Novel "Smoulder", 1977, by Writer Regīna Ezera (1930–2002)
Regīna Ezera (real name Regīna Kindzule, née Šamreto) wrote 28 books of novels and stories. Perceived as a first-rate, but nevertheless very traditional writer throughout most of her career, Ezera’s mature works expanded the boundaries of the prevailing psychological realism genre, paving the way for a new generation of writers who delved headfirst into the undercurrents of language and the human soul.
“Smoulder” (Zemdegas), often referred to as a novel but in fact a set of closely linked novellas, marks Ezera’s departure from the constraints of Soviet-approbated writing, exploring the relationship between the author and the text, and between language and reality.
Ezera was born into a family of a carpenter and a nurse. One of the very few Latvian writers with a different native language–her parents spoke Polish at home–she is now routinely named among the language’s greatest prose stylists.
Ezera’s family, plus four of their extended relatives, lived in a cramped apartment near the railway station in Rīga. She went on to study journalism, but it was difficult for her to find time to write as she had three children by the age of 26. Ezera’s devotion to her craft has earned her a reputation among modern feminists. “Anytime I have to choose between a manuscript and a broom, I’ll take the first,” she once quipped. Despite the initial difficulties, Ezera’s debut book of stories was published in 1961 and she quickly became well-known.
The state, which lavishly sponsored the literati during the Soviet era, granted Ezera an apartment in Rīga’s prestigious Mežaparks neighborhood, but in 1978 she settled down in the Brieži countryside home near the Daugava river in Ķegums Municipality, central Latvia. There, she did a lot of walking, thousands upon thousands of kilometers crisscrossing the woods near her country house, dog in tow. Love of animals is a motif prevalent throughout her work: altogether, she had five dogs in her life, and country and animals are likewise very prominent in “Smoulder”.
The book’s Latvian title refers to underground fires, which in Latvia happen when peat burns beneath the topsoil, sometimes smouldering on for months; as it were, the title also prepares readers for a ravishing examination of passions raging beneath the calm surface of the imaginary Mūrgale village where the book unravels.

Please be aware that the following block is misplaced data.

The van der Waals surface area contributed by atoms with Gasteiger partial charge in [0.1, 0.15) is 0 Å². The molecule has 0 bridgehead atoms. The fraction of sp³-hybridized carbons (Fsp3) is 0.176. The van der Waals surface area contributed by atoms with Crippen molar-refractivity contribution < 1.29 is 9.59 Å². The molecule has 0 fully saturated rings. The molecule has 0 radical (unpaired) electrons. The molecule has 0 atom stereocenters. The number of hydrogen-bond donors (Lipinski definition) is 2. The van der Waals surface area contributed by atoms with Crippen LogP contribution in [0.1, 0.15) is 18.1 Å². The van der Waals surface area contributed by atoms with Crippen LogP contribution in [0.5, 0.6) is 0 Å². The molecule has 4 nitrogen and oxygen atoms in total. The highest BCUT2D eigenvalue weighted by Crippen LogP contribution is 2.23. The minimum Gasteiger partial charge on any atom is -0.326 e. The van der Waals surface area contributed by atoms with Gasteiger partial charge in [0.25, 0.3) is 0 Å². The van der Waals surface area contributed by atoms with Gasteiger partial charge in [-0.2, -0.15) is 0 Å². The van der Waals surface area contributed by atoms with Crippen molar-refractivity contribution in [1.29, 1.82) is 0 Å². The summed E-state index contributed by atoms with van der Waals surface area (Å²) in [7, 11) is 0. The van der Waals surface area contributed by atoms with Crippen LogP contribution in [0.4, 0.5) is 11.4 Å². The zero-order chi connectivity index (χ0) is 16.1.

But the rub is that the melodramatic narrative, interspersed with soaring, hilarious episodes in which the author (not to be confused with Ezera) tells the reader how she came to learn the stories to follow, comes only after a cryptic introduction where the author enters a mysterious garden and realises she’s dead, and that the characters we’ll later learn about on the page are dead as well.
The stories centre around witting and unwitting murders, the lived and unlived love affairs of the locals. They’re written in a realist fashion and in flourishing Latvian, making great use of all its registers. But the book turns itself on the head with the highly self-ironic closing chapter, in which it is revealed that the author’s death was caused by a museum employee pestering her for personal objects to be displayed at an exhibition; then, she is magically brought back to life together with all the characters who died (or, one might say, were killed by the author).
“The novel tries to negate itself, or, more precisely, the dimension which is usually called ‘accordance with reality’. In Latvian prose writing of the 1970s, mostly dominated by the traditional psychological realism usually associated with socialist realism, this was a very radical step. In essence, “Smoulder” is a big step in the way of literature perceiving itself, first and foremost, as literature,” wrote critic Guntis Berelis.
By now, readers in the West probably have “Barthes! Death of the Author!” flashing about in their minds, but it is highly unlikely Ezera or any other writers in Soviet Latvia had access to this quintessential postmodernist text, or any related texts for that matter. How, then, did this trend towards the metafictional enter Latvian literature? One can only wonder.
Ikstena, Nora. Par sēnēm un vientulību: Regīnai Ezerai (On Mushrooms and Loneliness: Dedicated to Regīna Ezera). (in Latvian)
Guntis Berelis on Regīna Ezera in the Latvian Culture Canon, 2008. (in Latvian)
Fragments from Regīna Ezera's novel "Zemdegas" (Smoulder), 1977. Mīna ar laika degli jeb stāsts par Veldzi un Ingu (Delayed action mine or the story about Veldze and Inga). (in Latvian)
Fragments form Regīna Ezera's novel "Zemdegas" (Smoulder), 1977. Beigas (The End). (in Latvian)
Regīna Ezera – 50 on 20 December 1980: [brochure]. (1980). Rīga: Latvijas PSR brīvprātīgā grāmatu draugu biedrība. National Library of Latvia, collection of Small Prints. (in Latvian)
Progamme for Regīna Ezera author evening "Pati ar savu vēju" (With My Own Wind). (1980). Rīga: Latvijas Padomju rakstnieku savienības Literatūras propagandas birojs. (in Latvian)
List of books written by Regīna Ezera that were published during her lifetime. (in Latvian)
Guntis Berelis on Regīna Ezera in the Latvian Culture Canon, 2008.